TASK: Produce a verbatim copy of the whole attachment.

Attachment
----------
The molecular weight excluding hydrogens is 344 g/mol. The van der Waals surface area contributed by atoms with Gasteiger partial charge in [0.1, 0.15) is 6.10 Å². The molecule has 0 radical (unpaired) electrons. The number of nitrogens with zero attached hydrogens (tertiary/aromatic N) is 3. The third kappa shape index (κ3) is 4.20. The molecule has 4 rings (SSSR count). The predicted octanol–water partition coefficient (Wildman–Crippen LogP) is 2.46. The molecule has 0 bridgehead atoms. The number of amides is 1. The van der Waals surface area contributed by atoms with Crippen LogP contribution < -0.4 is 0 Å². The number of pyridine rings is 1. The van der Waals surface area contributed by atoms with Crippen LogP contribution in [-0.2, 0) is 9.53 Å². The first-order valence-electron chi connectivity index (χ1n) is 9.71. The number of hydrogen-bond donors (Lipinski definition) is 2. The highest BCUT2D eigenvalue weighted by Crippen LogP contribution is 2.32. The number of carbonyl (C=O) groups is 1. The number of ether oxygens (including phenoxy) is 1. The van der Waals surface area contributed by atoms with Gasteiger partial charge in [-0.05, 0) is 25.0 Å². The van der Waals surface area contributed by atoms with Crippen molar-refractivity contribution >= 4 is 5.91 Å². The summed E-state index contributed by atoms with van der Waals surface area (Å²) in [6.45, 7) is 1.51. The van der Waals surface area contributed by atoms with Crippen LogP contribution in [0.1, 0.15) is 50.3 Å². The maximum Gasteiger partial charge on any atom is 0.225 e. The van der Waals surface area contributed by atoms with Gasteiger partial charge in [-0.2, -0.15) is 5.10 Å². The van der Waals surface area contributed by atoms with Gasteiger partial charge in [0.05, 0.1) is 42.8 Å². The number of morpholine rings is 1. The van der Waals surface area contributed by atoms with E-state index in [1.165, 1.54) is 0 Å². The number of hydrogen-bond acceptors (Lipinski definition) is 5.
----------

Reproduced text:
The molecular weight excluding hydrogens is 344 g/mol. The van der Waals surface area contributed by atoms with Gasteiger partial charge in [0.1, 0.15) is 6.10 Å². The molecule has 0 radical (unpaired) electrons. The number of nitrogens with zero attached hydrogens (tertiary/aromatic N) is 3. The third kappa shape index (κ3) is 4.20. The molecule has 4 rings (SSSR count). The predicted octanol–water partition coefficient (Wildman–Crippen LogP) is 2.46. The molecule has 0 bridgehead atoms. The number of amides is 1. The van der Waals surface area contributed by atoms with Crippen LogP contribution < -0.4 is 0 Å². The number of pyridine rings is 1. The van der Waals surface area contributed by atoms with Crippen LogP contribution in [-0.2, 0) is 9.53 Å². The first-order valence-electron chi connectivity index (χ1n) is 9.71. The number of hydrogen-bond donors (Lipinski definition) is 2. The highest BCUT2D eigenvalue weighted by Crippen LogP contribution is 2.32. The number of carbonyl (C=O) groups is 1. The number of ether oxygens (including phenoxy) is 1. The van der Waals surface area contributed by atoms with Gasteiger partial charge in [-0.05, 0) is 25.0 Å². The van der Waals surface area contributed by atoms with Crippen molar-refractivity contribution >= 4 is 5.91 Å². The summed E-state index contributed by atoms with van der Waals surface area (Å²) in [6.45, 7) is 1.51. The van der Waals surface area contributed by atoms with Crippen LogP contribution in [0.1, 0.15) is 50.3 Å². The maximum Gasteiger partial charge on any atom is 0.225 e. The van der Waals surface area contributed by atoms with Gasteiger partial charge in [-0.2, -0.15) is 5.10 Å². The van der Waals surface area contributed by atoms with Gasteiger partial charge in [0.05, 0.1) is 42.8 Å². The number of morpholine rings is 1. The van der Waals surface area contributed by atoms with E-state index in [1.165, 1.54) is 0 Å². The number of hydrogen-bond acceptors (Lipinski definition) is 5.